The climate of Trinidad is strongly influenced by the North Atlantic High, also referred to as the Bermuda High or Azores High, based on its seasonal positioning. During the fall season, the Atlantic High moves southward in response to the southward push of low pressure systems and their associated cold fronts over North America and the North Atlantic. The high’s southward position and lower sea surface temperatures, north of 10°N, result in strong easterly trade winds across the eastern Caribbean during winter. This increase in winds typically occurs around mid to late December, giving them the seasonal name: the Christmas Winds.
Over the past week, heights over the western Atlantic have increased. A 200mb (200hPa) height means the height at which the pressure is 200mb. An increase in heights aloft will correspond to high pressure at the surface and rising temperatures.
Both the ECMWF and GFS forecast models indicate continued above normal heights/pressures over the southeastern U.S and far western Atlantic through Christmas, due to a persistent 500mb ridge. The position of that ridge (NW of the eastern Caribbean) and the stalled surface boundary offshore the southeastern U.S. should moderate trade winds offshore Trinidad through the Christmas holiday. Next week, there is potential for a surge in the trades across that region as surface high pressure moves east into a more favorable position, north and north-northeast of the eastern Caribbean. This positioning is more favorable since the trade winds blow from subtropical high pressure systems (with clockwise circulations) to lower pressures along the equator.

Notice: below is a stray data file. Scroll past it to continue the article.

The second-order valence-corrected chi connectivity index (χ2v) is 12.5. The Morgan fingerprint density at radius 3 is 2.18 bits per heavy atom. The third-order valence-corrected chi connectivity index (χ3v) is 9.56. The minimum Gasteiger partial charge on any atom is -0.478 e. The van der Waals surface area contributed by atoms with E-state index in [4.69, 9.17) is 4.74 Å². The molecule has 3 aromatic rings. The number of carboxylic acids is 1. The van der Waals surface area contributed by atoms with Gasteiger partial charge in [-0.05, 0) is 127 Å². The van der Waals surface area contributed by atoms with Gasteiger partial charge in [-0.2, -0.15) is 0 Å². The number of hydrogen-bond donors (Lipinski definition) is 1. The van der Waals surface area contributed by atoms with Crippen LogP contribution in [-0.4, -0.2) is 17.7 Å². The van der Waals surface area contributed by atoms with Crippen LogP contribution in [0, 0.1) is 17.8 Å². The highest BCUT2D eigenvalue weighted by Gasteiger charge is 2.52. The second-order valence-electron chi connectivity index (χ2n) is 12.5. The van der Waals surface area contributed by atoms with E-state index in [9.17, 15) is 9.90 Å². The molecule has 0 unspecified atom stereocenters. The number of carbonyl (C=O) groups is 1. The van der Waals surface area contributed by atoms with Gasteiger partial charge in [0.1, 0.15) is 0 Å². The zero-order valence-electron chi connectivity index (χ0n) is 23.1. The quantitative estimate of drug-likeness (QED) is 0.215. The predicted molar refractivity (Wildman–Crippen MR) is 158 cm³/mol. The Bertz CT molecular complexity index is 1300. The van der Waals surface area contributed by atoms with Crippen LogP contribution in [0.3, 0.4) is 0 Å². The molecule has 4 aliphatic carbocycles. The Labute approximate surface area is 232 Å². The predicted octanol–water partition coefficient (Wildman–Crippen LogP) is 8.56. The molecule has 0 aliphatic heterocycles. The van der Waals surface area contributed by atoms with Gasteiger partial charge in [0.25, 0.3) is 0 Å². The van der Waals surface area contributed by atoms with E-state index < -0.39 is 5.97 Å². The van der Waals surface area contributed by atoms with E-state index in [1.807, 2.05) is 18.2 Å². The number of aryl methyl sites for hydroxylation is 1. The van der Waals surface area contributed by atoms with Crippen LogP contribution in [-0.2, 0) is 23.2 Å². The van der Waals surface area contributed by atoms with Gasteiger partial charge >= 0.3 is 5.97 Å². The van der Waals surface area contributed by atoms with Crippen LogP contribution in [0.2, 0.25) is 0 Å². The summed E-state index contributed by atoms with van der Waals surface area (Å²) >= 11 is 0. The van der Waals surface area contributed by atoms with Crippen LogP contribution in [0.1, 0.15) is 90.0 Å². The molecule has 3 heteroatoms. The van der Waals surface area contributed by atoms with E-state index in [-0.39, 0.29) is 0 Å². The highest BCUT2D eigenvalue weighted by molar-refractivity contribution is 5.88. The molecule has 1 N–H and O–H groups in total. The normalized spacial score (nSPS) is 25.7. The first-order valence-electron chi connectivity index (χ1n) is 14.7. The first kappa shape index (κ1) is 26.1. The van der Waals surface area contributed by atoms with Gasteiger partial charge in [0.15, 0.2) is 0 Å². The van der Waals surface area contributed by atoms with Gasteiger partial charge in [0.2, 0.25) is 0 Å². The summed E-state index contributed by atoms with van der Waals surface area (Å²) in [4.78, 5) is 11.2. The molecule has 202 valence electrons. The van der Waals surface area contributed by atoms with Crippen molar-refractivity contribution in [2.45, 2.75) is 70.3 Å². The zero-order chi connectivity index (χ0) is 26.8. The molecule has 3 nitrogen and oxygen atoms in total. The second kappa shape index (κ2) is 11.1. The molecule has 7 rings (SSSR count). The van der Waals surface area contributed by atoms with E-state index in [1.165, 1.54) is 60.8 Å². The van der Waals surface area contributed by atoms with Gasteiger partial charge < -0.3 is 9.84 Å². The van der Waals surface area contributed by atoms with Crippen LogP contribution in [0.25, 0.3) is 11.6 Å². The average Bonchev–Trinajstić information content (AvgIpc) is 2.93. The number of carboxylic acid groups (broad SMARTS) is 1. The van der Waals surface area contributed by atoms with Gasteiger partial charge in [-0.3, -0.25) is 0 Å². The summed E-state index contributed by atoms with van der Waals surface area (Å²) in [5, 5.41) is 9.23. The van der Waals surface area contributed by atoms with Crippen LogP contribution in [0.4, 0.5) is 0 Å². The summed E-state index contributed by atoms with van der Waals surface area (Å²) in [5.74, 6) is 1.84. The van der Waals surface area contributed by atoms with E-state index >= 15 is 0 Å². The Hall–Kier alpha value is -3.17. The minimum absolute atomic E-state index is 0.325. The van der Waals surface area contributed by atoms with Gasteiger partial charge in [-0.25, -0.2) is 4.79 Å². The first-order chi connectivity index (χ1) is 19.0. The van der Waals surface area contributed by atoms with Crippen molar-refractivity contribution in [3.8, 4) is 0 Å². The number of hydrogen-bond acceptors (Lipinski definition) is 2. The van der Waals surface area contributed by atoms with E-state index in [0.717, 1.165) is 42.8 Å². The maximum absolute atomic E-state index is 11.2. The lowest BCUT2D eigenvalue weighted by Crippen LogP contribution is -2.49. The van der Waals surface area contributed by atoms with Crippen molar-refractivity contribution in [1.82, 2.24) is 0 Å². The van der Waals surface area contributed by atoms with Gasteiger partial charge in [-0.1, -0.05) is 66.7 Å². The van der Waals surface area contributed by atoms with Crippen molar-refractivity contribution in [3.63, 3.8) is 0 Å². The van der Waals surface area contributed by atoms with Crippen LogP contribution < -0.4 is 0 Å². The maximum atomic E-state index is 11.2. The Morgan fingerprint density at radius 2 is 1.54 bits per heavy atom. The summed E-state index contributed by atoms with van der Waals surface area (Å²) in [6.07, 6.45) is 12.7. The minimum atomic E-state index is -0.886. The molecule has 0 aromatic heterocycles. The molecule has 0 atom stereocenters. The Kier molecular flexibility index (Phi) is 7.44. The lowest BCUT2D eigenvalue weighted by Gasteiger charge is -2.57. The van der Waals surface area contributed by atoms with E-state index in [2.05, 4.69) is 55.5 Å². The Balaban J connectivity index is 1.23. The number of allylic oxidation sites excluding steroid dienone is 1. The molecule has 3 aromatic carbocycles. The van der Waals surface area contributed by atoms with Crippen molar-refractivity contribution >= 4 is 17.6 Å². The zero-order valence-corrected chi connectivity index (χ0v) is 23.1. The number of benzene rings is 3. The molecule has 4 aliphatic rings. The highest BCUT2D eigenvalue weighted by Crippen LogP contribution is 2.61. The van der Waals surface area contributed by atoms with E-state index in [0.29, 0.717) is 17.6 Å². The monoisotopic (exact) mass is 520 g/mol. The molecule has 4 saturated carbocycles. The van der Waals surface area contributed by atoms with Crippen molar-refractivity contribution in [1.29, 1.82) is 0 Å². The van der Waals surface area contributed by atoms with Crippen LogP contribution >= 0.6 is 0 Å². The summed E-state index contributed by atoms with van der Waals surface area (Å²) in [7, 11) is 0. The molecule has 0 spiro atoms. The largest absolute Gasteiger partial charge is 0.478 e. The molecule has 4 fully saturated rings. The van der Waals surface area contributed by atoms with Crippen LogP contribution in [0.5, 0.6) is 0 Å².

Here is a brief look at the long-range forecast..U.S. 8-10 day 500mb mean height anomalies for ECMWF (left) & GFS (right) forecast models valid for the time frames indicated below: